The 50th anniversary of Doctor Who is really the 35th anniversary for people like me. In 1978 Tom Baker’s first four seasons (12-15) were simultaneously released to PBS stations, and that was the start of American fandom. Some of Jon Pertwee’s seasons had been shown in the early ’70s, but they didn’t generate any interest. The Star Wars craze of ’77 made the U.S. suddenly receptive to this sort of thing, and for me it was life-changing. Those Tom Baker stories were recycled relentlessly on TV, and they ran daily between Mondays and Fridays. At five episodes a week, the networks burned through four seasons in much less than a year’s time, which was just as well. These were the days before VHS, and I rejoiced in the frequent PBS replays.
A Golden Age
What you have to understand is that those four seasons were the absolute best of Doctor Who, and they still are. I’m not just saying that because they were my first. This was the golden age under Philip Hinchcliffe, who turned Doctor Who into a violent and gruesome horror-fest. Frankly I couldn’t believe I was watching stuff this intense on TV. Much later I learned that in the UK, the BBC had received numerous complaints about the Hinchcliffe stories, especially from Mary Whitehouse (the Chair of the National Viewers’ and Listeners’ Association) who claimed that they could traumatize children.
I discovered the show when my PBS station was towards the end of season 14, at Robots of Death. Which means that my second story was the epic Talons of Weng-Chiang, recognized by many (and certainly me) as the best Doctor Who story of all time. And my third was The Horror of Fang Rock, the season-15 premiere which felt like it belonged in season 14. (Hinchcliffe was producer during seasons 12-14, and Graham Williams would run things a bit lighter throughout seasons 15-17. But some of the season-15 stories were so menacing and horrific they felt like leftovers from the Hinchcliffe era. Fang Rock was one of them.)
Being initiated by these stories spoiled me to say the least. I came to think of them as a murder-mystery trilogy. Robots of Death combines a “whodunnit” plot with a group of programmed killers, to produce a claustrophobic story set inside a desert mining vehicle; people are stalked and strangled one by one, and the tension never lets up. The Horror of Fang Rock is oddly similar, this time set inside a lighthouse in a stormy sea, and the murderer is a shape-shifting alien who can assume the appearance of its slain victims. In between these tight environments, The Talons of Weng-Chiang presents Victorian London on a grand scale, and a hideous plot involving girls gone missing. Here the Doctor dresses up like Sherlock Holmes to assist the police, and lands in over his head against Chinese assassins, giant sewer rats, a homicidal doll, and a stage magician who is kidnapping the girls so that his master can “feed” on them.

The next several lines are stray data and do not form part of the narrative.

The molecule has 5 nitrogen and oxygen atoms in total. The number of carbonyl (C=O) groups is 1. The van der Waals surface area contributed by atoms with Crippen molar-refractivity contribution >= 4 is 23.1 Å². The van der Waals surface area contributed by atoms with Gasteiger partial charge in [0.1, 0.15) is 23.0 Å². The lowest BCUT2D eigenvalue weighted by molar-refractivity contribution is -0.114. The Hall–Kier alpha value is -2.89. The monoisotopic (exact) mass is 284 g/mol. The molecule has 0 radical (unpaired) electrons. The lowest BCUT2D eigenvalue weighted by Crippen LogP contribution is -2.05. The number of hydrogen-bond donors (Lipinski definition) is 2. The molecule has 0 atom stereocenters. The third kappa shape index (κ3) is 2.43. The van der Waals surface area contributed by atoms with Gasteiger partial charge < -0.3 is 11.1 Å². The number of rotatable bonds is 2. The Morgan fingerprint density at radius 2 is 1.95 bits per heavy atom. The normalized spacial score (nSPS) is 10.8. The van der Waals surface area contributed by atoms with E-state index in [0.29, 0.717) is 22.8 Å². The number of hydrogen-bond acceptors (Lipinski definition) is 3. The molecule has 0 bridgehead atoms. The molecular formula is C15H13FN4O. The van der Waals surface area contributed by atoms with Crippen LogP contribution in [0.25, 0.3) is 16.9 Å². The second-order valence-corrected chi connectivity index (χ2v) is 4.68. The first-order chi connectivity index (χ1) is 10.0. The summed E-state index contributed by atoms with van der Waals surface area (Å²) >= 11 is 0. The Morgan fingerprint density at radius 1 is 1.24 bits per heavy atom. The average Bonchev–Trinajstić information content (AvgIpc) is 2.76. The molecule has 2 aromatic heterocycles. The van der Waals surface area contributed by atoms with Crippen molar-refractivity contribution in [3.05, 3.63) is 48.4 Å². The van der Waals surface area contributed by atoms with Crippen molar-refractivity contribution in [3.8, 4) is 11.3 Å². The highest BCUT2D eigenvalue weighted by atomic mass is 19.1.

Robots of Death was a perfect first story for me. It was straightforward, fast-paced, and intelligent. But it also conveniently introduced me to the TARDIS, through the eyes of Leela. Hers is the best companion reaction to “bigger on the inside” (Amy Pond’s in The Eleventh Hour is a close second), and the Doctor’s “explanation” for it has become legendary:
Doctor (holding up two boxes): “Which box is larger?”
Leela (pointing to the larger): “That one.”
Doctor (setting the larger box down and coming close to Leela with the smaller one): “Now which is larger?”
Leela (indignant, pointing over at the larger one): “That one!”
Doctor: “But it looks smaller.”
Leela: “That’s because it’s further away!”
Doctor: “Exactly. Now if you could keep that one exactly that distance away and have it here, it would fit inside the small one.”
Leela (nonplussed): “That’s silly.”
Doctor: “That’s trans-dimensional engineering.”
And that’s ridiculous, of course, because trans-dimensional engineering has nothing to do with how the eye is fooled. His explanation is indeed silly, and even my ten-year old self could see through it. But I quickly fell in love with the Doctor’s techno-babble. It fit the eccentric tone of the show — and in this case the writers may have intended something else. It’s quite possible that the Doctor is deliberately bullshitting Leela because he doesn’t consider her worthy of (or intelligent enough to handle) a genuine explanation for trans-dimensional engineering. Especially considering that she’s a primitive savage. That’s how I’ve come to understand the scene. It would be entirely in the Fourth Doctor’s character to spout nonsense just to shut her up.